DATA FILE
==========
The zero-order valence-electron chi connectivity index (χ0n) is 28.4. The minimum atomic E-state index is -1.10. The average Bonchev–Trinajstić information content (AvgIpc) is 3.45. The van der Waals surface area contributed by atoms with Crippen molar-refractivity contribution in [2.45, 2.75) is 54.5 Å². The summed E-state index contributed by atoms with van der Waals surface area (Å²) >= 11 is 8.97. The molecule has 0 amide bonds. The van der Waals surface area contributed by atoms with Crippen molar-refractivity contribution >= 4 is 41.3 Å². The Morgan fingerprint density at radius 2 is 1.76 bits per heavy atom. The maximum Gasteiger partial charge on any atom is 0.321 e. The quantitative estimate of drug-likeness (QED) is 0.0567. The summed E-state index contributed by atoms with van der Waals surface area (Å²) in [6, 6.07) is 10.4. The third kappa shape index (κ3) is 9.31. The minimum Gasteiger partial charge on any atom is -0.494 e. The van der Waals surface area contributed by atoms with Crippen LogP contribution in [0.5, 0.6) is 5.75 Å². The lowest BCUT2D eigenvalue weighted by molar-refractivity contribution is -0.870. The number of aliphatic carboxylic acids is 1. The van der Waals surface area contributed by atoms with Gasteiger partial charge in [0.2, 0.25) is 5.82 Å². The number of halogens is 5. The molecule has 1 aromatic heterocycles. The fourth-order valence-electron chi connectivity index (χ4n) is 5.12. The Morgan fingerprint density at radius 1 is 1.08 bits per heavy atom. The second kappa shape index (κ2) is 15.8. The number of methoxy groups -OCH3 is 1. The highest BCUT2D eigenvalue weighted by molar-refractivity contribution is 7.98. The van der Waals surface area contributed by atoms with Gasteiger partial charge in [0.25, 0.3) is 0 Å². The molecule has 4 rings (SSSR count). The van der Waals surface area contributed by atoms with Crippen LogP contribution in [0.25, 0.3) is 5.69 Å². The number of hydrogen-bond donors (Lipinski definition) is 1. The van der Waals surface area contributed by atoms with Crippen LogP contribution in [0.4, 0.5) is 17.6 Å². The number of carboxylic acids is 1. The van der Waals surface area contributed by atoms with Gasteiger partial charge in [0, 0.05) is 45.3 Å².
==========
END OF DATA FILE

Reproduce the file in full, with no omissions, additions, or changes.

The zero-order valence-electron chi connectivity index (χ0n) is 28.4. The minimum atomic E-state index is -1.10. The average Bonchev–Trinajstić information content (AvgIpc) is 3.45. The van der Waals surface area contributed by atoms with Crippen molar-refractivity contribution in [2.45, 2.75) is 54.5 Å². The summed E-state index contributed by atoms with van der Waals surface area (Å²) >= 11 is 8.97. The molecule has 0 amide bonds. The van der Waals surface area contributed by atoms with Crippen molar-refractivity contribution >= 4 is 41.3 Å². The Morgan fingerprint density at radius 2 is 1.76 bits per heavy atom. The maximum Gasteiger partial charge on any atom is 0.321 e. The quantitative estimate of drug-likeness (QED) is 0.0567. The summed E-state index contributed by atoms with van der Waals surface area (Å²) in [6, 6.07) is 10.4. The third kappa shape index (κ3) is 9.31. The minimum Gasteiger partial charge on any atom is -0.494 e. The van der Waals surface area contributed by atoms with Crippen LogP contribution in [0.5, 0.6) is 5.75 Å². The lowest BCUT2D eigenvalue weighted by molar-refractivity contribution is -0.870. The number of aliphatic carboxylic acids is 1. The van der Waals surface area contributed by atoms with Gasteiger partial charge in [0.2, 0.25) is 5.82 Å². The number of halogens is 5. The molecule has 1 aromatic heterocycles. The fourth-order valence-electron chi connectivity index (χ4n) is 5.12. The Morgan fingerprint density at radius 1 is 1.08 bits per heavy atom. The second kappa shape index (κ2) is 15.8. The number of methoxy groups -OCH3 is 1. The highest BCUT2D eigenvalue weighted by molar-refractivity contribution is 7.98. The van der Waals surface area contributed by atoms with Gasteiger partial charge in [0.25, 0.3) is 0 Å². The molecule has 4 rings (SSSR count). The van der Waals surface area contributed by atoms with Crippen LogP contribution in [0.25, 0.3) is 5.69 Å². The number of hydrogen-bond donors (Lipinski definition) is 1. The van der Waals surface area contributed by atoms with Crippen LogP contribution in [0.4, 0.5) is 17.6 Å². The number of carboxylic acids is 1. The van der Waals surface area contributed by atoms with Gasteiger partial charge in [0, 0.05) is 45.3 Å².